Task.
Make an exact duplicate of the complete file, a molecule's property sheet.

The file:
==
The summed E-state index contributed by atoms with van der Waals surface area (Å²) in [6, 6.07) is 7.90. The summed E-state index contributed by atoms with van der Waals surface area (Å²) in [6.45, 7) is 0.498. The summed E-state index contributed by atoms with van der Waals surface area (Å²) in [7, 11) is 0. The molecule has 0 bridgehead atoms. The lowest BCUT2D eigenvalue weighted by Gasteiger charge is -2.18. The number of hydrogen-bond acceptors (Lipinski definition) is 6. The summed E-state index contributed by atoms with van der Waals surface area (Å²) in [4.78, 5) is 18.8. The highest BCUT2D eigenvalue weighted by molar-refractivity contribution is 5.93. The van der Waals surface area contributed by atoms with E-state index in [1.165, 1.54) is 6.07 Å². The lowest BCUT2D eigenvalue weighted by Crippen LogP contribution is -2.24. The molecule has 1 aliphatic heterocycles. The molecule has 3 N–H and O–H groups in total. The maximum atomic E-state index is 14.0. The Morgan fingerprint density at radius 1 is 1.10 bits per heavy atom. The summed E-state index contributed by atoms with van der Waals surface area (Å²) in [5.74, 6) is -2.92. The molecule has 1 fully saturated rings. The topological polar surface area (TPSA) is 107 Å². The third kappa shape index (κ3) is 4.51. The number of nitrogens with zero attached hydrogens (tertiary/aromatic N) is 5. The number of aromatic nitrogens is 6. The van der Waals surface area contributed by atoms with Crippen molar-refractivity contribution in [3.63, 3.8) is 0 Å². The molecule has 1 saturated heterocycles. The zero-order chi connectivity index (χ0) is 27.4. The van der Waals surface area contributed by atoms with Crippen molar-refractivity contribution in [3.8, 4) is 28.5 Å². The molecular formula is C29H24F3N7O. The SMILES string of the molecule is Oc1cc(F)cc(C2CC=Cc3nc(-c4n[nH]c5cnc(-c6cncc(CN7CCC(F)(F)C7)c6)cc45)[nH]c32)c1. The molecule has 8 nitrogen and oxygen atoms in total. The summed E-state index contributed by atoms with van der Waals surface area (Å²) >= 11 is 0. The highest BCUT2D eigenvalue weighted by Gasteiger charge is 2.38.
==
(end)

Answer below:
The summed E-state index contributed by atoms with van der Waals surface area (Å²) in [6, 6.07) is 7.90. The summed E-state index contributed by atoms with van der Waals surface area (Å²) in [6.45, 7) is 0.498. The summed E-state index contributed by atoms with van der Waals surface area (Å²) in [7, 11) is 0. The molecule has 0 bridgehead atoms. The lowest BCUT2D eigenvalue weighted by Gasteiger charge is -2.18. The number of hydrogen-bond acceptors (Lipinski definition) is 6. The summed E-state index contributed by atoms with van der Waals surface area (Å²) in [4.78, 5) is 18.8. The highest BCUT2D eigenvalue weighted by molar-refractivity contribution is 5.93. The van der Waals surface area contributed by atoms with E-state index in [1.165, 1.54) is 6.07 Å². The lowest BCUT2D eigenvalue weighted by Crippen LogP contribution is -2.24. The molecule has 1 aliphatic heterocycles. The molecule has 3 N–H and O–H groups in total. The maximum atomic E-state index is 14.0. The Morgan fingerprint density at radius 1 is 1.10 bits per heavy atom. The summed E-state index contributed by atoms with van der Waals surface area (Å²) in [5.74, 6) is -2.92. The molecule has 1 fully saturated rings. The topological polar surface area (TPSA) is 107 Å². The third kappa shape index (κ3) is 4.51. The number of nitrogens with zero attached hydrogens (tertiary/aromatic N) is 5. The number of aromatic nitrogens is 6. The van der Waals surface area contributed by atoms with Crippen molar-refractivity contribution in [3.63, 3.8) is 0 Å². The molecule has 1 saturated heterocycles. The zero-order chi connectivity index (χ0) is 27.4. The van der Waals surface area contributed by atoms with Crippen molar-refractivity contribution in [3.8, 4) is 28.5 Å². The molecular formula is C29H24F3N7O. The SMILES string of the molecule is Oc1cc(F)cc(C2CC=Cc3nc(-c4n[nH]c5cnc(-c6cncc(CN7CCC(F)(F)C7)c6)cc45)[nH]c32)c1. The molecule has 8 nitrogen and oxygen atoms in total. The summed E-state index contributed by atoms with van der Waals surface area (Å²) >= 11 is 0. The highest BCUT2D eigenvalue weighted by Gasteiger charge is 2.38.